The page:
Mechanistic studies of two enzymes that employ common coenzymes in uncommon ways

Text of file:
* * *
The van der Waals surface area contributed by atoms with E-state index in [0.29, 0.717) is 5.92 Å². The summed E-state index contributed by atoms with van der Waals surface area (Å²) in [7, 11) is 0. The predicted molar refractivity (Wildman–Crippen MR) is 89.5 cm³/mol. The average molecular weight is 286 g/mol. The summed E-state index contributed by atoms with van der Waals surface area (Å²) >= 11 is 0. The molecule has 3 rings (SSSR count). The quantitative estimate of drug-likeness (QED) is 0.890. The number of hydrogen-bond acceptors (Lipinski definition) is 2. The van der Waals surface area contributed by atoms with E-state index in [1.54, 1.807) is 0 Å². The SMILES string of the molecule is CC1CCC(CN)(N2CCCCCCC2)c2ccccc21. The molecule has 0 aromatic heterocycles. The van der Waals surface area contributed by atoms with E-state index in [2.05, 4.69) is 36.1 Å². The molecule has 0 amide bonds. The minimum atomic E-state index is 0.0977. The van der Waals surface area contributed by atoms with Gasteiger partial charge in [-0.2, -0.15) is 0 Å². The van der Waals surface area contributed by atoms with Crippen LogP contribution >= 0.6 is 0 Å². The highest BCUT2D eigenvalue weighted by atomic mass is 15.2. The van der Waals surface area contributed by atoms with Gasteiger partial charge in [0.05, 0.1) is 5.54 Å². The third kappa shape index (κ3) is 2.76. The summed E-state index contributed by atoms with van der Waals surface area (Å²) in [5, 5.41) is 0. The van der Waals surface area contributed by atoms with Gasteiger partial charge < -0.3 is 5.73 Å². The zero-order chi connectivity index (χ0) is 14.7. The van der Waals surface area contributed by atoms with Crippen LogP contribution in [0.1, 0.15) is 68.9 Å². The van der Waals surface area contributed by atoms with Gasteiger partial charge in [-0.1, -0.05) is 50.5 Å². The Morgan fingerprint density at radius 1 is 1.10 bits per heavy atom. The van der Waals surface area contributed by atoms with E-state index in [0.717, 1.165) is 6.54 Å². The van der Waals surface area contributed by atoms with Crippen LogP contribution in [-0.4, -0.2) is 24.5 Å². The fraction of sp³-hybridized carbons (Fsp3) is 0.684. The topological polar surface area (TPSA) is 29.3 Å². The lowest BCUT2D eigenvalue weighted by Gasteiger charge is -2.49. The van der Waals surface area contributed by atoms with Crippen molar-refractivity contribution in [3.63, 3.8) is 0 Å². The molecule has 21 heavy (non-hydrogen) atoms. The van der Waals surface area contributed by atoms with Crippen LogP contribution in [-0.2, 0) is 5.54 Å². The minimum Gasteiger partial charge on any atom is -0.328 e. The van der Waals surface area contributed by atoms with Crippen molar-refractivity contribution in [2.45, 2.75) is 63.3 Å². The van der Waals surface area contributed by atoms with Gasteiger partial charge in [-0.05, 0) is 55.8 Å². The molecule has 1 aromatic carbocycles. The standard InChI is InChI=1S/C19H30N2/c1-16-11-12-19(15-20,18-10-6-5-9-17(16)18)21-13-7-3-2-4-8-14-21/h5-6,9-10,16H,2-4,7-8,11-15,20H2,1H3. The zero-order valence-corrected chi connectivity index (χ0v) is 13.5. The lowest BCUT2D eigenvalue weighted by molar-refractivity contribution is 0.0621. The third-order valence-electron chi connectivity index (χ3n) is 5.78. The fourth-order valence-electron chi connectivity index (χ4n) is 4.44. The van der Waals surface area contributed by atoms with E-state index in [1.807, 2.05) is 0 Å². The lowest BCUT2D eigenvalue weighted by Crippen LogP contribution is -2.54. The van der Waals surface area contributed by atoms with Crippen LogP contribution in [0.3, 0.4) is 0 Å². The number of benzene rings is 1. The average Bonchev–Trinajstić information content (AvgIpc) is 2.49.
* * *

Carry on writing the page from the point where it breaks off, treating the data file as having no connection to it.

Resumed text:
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Enzymes are biological catalysts which greatly accelerate the rates of chemical reactions, oftentimes by many orders of magnitude over the uncatalyzed reaction. The remarkable catalytic rate enhancement afforded by enzymes derives ultimately from the structure and chemical properties of the enzyme active sites, which allow enzymes to selectively bind to their substrates and to stabilize high energy chemical species and unstable intermediates along the reaction coordinate. To enhance their catalytic ability, many enzymes have also evolved to require coenzymes for optimal activity. These coenzymes often provide chemical functionality and reactivity that are not accessible by the twenty canonical amino acids and, hence, coenzymes serve to greatly enhance the diversity of chemical reactions that can be mediated by enzymes. The work described in this dissertation focuses on mechanistic studies of two enzymes that use common coenzymes in unusual ways. In the first section of this work, studies will focus on the type II isopentenyl diphosphate:dimethylallyl diphosphate isomerase (IDI-2), an essential enzyme in isoprenoid biosynthesis that employs a flavin mononucleotide (FMN) coenzyme for catalysis. In most biological systems, flavin coenzymes mediate electron transfer reactions. However, the IDI-2 catalyzed reaction involves no net redox change, raising questions as to the role of the flavin in the chemical mechanism. The chemical mechanism of IDI-2 will be interrogated with a combination of spectroscopic studies and biochemical techniques. Our studies suggest that the flavin coenzyme of IDI-2 may employ a novel mode of flavin-dependent catalysis involving acid/base chemistry. In the second section of this dissertation, attention will be focused on elucidating the chemical mechanism of 1-aminocyclopropane-1-carboxylate deaminase (ACCD), an enzyme that plays a role in regulating the production of the potent plant hormone, ethylene. ACCD is a pyridoxal-5ʹ-phosphate (PLP)-dependent enzyme that catalyzes a C-C bond cleavage event that is unique among the catalytic cycles of PLP-dependent enzymes. Altogether, our mechanistic studies of IDI-2 and ACCD help to illustrate the catalytic diversity of common coenzymes, and demonstrate that some enzymes have evolved to exploit readily available coenzymes for atypical reactions.